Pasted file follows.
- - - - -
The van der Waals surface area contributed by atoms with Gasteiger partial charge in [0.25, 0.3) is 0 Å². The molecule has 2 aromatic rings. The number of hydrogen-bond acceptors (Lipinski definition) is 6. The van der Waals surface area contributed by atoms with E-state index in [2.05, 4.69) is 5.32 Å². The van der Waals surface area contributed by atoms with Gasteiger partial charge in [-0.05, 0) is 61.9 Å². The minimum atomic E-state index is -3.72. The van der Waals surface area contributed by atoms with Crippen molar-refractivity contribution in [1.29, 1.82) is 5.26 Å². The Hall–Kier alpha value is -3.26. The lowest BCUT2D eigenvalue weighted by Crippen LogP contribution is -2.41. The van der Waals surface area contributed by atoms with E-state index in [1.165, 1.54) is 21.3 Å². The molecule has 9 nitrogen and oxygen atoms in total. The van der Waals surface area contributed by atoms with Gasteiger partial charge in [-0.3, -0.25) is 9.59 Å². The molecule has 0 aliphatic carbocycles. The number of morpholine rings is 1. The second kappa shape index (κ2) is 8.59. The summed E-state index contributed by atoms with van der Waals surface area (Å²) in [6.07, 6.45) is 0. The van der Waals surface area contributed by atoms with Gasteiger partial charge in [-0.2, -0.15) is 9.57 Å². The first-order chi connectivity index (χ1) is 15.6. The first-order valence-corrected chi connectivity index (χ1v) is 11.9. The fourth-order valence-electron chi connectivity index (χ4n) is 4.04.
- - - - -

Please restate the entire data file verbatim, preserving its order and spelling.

The van der Waals surface area contributed by atoms with Gasteiger partial charge in [0.25, 0.3) is 0 Å². The molecule has 2 aromatic rings. The number of hydrogen-bond acceptors (Lipinski definition) is 6. The van der Waals surface area contributed by atoms with E-state index in [2.05, 4.69) is 5.32 Å². The van der Waals surface area contributed by atoms with Gasteiger partial charge in [-0.05, 0) is 61.9 Å². The minimum atomic E-state index is -3.72. The van der Waals surface area contributed by atoms with Crippen molar-refractivity contribution in [1.29, 1.82) is 5.26 Å². The Hall–Kier alpha value is -3.26. The lowest BCUT2D eigenvalue weighted by Crippen LogP contribution is -2.41. The van der Waals surface area contributed by atoms with E-state index in [1.165, 1.54) is 21.3 Å². The molecule has 9 nitrogen and oxygen atoms in total. The van der Waals surface area contributed by atoms with Gasteiger partial charge in [-0.3, -0.25) is 9.59 Å². The molecule has 0 aliphatic carbocycles. The number of morpholine rings is 1. The second kappa shape index (κ2) is 8.59. The summed E-state index contributed by atoms with van der Waals surface area (Å²) in [6.07, 6.45) is 0. The van der Waals surface area contributed by atoms with Gasteiger partial charge in [-0.2, -0.15) is 9.57 Å². The first-order chi connectivity index (χ1) is 15.6. The first-order valence-corrected chi connectivity index (χ1v) is 11.9. The fourth-order valence-electron chi connectivity index (χ4n) is 4.04.